Biden administration sanctions cryptocurrency exchange in a bid to reduce ransomware groups’ income
By Sean Lyngaas, CNN
The Biden administration on Tuesday imposed sanctions on a cryptocurrency exchange in one of the most direct U.S. efforts to date to cut revenues from ransomware groups which have cost the economy hundreds of millions of dollars.
The sanctions cut off access to U.S. markets for Suex, a cryptocurrency exchange that U.S. officials accused of doing business with hackers behind eight types of ransomware – malware that locks down computers.
The Treasury Department also updated its sanctions guidelines for US businesses to “strongly discourage” companies from paying ransoms to cybercriminals. U.S. officials fear that multi-million dollar extortions by large U.S. corporations have sparked more ransomware attacks from groups based in Eastern Europe and Russia.
The news comes as US officials are skeptical that Russian President Vladimir Putin will do anything to curb cybercriminals operating from Russian soil. On Monday, an Iowa grain cooperative became the latest U.S. company to suffer from a ransomware intrusion at the hands of suspected Russian-speaking hackers.
Suex promotes itself as an easy way to buy cryptocurrency, which is often difficult to trace, with a credit or debit card. While Suex is relatively obscure in the cryptocurrency market, the Treasury Department has estimated that 40% of Suex’s transaction history is linked to illicit activity. The exchange did not respond to a request for comment on Tuesday.
“The impact on the sanctioned exchange will be severe,” Tom Robinson, co-founder of cryptocurrency analysis firm Elliptic, told CNN. “The Treasury effectively cut off access to the US dollar. Everywhere, banks will be on alert.
The ransomware threat gained national attention in May, when suspected Russian cybercriminals forced Colonial pipeline, which carries about 45% of all fuel consumed on the east coast, to shut down for days.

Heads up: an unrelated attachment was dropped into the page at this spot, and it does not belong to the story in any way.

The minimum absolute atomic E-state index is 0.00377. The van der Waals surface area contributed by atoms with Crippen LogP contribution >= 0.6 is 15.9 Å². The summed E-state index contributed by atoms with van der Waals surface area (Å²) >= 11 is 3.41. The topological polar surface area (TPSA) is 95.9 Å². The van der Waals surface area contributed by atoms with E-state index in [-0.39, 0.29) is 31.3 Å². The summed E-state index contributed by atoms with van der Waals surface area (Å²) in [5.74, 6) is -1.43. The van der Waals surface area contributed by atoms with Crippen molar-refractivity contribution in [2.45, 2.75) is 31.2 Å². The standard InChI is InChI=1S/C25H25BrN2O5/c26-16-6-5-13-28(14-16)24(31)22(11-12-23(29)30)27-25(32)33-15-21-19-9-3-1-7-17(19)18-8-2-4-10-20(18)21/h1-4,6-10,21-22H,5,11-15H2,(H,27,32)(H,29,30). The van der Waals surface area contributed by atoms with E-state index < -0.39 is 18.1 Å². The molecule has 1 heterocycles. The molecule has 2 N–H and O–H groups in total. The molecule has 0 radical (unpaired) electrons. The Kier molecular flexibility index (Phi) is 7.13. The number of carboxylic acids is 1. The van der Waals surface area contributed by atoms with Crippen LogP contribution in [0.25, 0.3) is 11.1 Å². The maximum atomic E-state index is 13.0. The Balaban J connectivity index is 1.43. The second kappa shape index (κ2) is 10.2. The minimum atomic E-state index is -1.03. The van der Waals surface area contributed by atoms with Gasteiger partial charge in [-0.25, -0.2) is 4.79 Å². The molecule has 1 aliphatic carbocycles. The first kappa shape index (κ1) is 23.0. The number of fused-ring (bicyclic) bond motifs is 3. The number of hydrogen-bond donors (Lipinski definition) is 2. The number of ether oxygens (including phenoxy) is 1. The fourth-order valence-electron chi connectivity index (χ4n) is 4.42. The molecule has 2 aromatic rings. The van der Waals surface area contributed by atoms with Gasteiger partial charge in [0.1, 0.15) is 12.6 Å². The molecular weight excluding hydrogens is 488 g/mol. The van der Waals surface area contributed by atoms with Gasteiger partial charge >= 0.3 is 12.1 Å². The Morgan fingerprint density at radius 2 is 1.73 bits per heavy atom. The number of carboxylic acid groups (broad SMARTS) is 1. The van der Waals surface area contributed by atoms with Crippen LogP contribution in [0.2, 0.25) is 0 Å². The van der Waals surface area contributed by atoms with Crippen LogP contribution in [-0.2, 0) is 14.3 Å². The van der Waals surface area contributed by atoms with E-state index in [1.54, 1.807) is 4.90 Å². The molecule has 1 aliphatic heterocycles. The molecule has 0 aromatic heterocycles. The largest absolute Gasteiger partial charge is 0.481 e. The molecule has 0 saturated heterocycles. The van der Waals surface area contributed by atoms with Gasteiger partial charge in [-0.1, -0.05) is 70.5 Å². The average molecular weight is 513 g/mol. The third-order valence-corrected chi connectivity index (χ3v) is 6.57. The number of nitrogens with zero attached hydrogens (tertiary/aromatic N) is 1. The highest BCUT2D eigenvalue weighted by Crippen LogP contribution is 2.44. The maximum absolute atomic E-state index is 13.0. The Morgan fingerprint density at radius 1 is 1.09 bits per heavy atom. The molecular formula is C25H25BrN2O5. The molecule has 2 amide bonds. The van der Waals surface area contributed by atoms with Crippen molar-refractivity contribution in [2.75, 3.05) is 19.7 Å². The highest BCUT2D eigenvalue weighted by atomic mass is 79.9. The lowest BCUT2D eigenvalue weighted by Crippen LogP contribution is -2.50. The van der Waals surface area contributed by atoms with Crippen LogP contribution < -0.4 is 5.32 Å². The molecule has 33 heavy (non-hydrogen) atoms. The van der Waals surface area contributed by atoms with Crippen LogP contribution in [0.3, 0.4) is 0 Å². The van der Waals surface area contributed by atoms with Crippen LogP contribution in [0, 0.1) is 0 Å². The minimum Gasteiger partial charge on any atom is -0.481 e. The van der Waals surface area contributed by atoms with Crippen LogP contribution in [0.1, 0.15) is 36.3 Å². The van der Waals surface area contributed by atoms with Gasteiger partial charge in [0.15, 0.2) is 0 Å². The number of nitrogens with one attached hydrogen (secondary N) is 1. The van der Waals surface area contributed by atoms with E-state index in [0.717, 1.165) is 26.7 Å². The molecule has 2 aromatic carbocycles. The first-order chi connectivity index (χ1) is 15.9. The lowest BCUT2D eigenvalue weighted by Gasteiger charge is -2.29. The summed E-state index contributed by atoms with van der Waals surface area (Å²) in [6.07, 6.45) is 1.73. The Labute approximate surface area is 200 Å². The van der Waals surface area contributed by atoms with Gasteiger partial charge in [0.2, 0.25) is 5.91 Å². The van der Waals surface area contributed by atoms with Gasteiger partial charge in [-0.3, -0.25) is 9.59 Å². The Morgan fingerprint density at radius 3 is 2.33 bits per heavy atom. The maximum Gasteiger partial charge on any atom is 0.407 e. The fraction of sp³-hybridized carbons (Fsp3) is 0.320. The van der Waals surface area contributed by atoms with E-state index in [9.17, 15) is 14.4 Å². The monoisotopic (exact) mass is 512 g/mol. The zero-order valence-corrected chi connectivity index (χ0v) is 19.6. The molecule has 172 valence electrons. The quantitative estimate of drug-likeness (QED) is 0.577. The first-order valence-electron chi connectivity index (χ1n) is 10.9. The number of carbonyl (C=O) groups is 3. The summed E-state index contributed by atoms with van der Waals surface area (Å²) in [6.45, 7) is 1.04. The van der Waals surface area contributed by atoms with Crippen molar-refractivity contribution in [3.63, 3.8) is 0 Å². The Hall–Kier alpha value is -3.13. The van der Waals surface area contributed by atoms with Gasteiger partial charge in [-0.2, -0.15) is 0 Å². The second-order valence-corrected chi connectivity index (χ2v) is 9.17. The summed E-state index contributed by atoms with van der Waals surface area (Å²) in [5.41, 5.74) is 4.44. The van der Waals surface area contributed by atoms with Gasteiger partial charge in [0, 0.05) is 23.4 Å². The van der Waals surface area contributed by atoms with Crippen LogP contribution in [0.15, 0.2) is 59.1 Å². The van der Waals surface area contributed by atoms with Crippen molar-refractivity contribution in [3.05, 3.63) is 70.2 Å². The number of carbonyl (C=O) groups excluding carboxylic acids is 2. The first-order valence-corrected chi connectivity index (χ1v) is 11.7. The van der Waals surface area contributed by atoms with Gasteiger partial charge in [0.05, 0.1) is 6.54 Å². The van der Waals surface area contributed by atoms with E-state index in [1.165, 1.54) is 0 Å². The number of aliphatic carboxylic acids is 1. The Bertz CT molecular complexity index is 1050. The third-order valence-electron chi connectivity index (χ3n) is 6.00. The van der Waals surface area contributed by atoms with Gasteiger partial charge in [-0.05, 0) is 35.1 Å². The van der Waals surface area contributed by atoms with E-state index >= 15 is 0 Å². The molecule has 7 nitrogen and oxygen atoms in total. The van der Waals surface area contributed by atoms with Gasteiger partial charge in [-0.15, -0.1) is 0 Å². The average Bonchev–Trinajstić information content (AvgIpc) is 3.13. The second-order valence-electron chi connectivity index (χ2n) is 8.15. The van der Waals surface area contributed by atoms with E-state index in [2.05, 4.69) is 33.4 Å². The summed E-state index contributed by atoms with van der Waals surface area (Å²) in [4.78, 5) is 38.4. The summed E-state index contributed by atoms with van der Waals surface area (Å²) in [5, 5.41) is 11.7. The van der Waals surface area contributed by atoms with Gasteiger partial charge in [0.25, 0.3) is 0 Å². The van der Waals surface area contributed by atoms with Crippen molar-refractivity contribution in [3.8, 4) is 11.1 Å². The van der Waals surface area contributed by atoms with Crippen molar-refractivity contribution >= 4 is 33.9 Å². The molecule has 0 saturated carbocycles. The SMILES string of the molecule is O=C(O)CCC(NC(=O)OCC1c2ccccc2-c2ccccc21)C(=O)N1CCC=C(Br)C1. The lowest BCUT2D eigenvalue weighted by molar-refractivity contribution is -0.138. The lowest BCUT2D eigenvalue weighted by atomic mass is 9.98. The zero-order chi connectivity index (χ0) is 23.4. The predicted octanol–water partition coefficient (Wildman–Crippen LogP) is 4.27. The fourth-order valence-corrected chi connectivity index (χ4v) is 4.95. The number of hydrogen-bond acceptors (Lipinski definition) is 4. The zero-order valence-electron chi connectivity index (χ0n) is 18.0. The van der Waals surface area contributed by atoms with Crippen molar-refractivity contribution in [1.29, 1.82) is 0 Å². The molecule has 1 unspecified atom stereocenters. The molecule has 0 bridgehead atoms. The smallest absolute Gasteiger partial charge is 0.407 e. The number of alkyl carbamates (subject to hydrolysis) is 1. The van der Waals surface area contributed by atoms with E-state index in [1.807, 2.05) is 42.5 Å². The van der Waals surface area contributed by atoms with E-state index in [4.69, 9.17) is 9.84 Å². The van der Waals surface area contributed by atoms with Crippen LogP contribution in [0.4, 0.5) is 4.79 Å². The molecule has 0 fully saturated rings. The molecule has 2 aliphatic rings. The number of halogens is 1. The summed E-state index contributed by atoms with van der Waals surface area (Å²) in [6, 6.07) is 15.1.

Colonial Pipeline paid hackers $ 4.4 million in cryptocurrency to recover company data. The Ministry of Justice seized approximately $ 2.3 million of this ransom from hackers, but officials don’t want the money leaving corporate accounts in the first place.
Viewing ransomware as a threat to national security and the economy, President Joe Biden in June urged Putin to crack down on cybercriminals operating from Russia. However, FBI Deputy Director Paul Abbate said last week that there was “no indication” that Putin had done so.
On Monday, New Cooperative, a grain distributor with 60 locations in Iowa, confirmed that it was the target of a ransomware attack by a Russian-speaking group known as BlackMatter. Some cybersecurity experts believe BlackMatter is linked to the same group that hacked Colonial Pipeline computers.
“As a precaution, we have proactively taken our systems offline to contain the threat, and we can confirm that it has been successfully contained,” New Cooperative said in a statement.
The cooperative declined to comment on the amount of ransom demanded by the hackers. But Recorded Future, a Boston-based threat intelligence firm, said the hackers demanded $ 5.9 million, citing transcripts of negotiations between New Cooperative and BlackMatter.
“We are monitoring the ransomware incident, but we do not see any particular impact [on the cooperative’s operations] right now, ”Anne Neuberger, deputy White House national security adviser, told reporters on Monday. “We are in contact with the company and work closely with it.
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